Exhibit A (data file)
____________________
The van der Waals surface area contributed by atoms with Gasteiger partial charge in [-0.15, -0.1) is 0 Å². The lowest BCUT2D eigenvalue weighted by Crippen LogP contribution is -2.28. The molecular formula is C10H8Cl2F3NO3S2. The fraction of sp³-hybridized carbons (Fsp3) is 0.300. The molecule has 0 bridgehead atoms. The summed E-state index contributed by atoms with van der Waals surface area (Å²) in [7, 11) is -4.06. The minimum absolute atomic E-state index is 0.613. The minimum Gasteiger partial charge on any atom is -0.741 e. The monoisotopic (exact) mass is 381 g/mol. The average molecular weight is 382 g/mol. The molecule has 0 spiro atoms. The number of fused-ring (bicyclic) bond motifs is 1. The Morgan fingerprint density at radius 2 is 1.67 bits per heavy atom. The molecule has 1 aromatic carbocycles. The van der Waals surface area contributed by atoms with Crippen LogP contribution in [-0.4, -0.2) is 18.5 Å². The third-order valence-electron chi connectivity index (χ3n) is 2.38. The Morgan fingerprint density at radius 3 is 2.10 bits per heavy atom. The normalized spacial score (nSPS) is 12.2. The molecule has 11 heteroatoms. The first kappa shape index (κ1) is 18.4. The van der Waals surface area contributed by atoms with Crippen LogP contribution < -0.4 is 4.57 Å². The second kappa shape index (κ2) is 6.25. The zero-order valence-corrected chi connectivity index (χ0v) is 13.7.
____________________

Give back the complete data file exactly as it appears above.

The van der Waals surface area contributed by atoms with Gasteiger partial charge in [-0.15, -0.1) is 0 Å². The lowest BCUT2D eigenvalue weighted by Crippen LogP contribution is -2.28. The molecular formula is C10H8Cl2F3NO3S2. The fraction of sp³-hybridized carbons (Fsp3) is 0.300. The molecule has 0 bridgehead atoms. The summed E-state index contributed by atoms with van der Waals surface area (Å²) in [7, 11) is -4.06. The minimum absolute atomic E-state index is 0.613. The minimum Gasteiger partial charge on any atom is -0.741 e. The monoisotopic (exact) mass is 381 g/mol. The average molecular weight is 382 g/mol. The molecule has 0 spiro atoms. The number of fused-ring (bicyclic) bond motifs is 1. The Morgan fingerprint density at radius 2 is 1.67 bits per heavy atom. The molecule has 1 aromatic carbocycles. The van der Waals surface area contributed by atoms with Crippen LogP contribution in [-0.4, -0.2) is 18.5 Å². The third-order valence-electron chi connectivity index (χ3n) is 2.38. The Morgan fingerprint density at radius 3 is 2.10 bits per heavy atom. The normalized spacial score (nSPS) is 12.2. The molecule has 11 heteroatoms. The first kappa shape index (κ1) is 18.4. The van der Waals surface area contributed by atoms with Crippen LogP contribution < -0.4 is 4.57 Å². The second kappa shape index (κ2) is 6.25. The zero-order valence-corrected chi connectivity index (χ0v) is 13.7.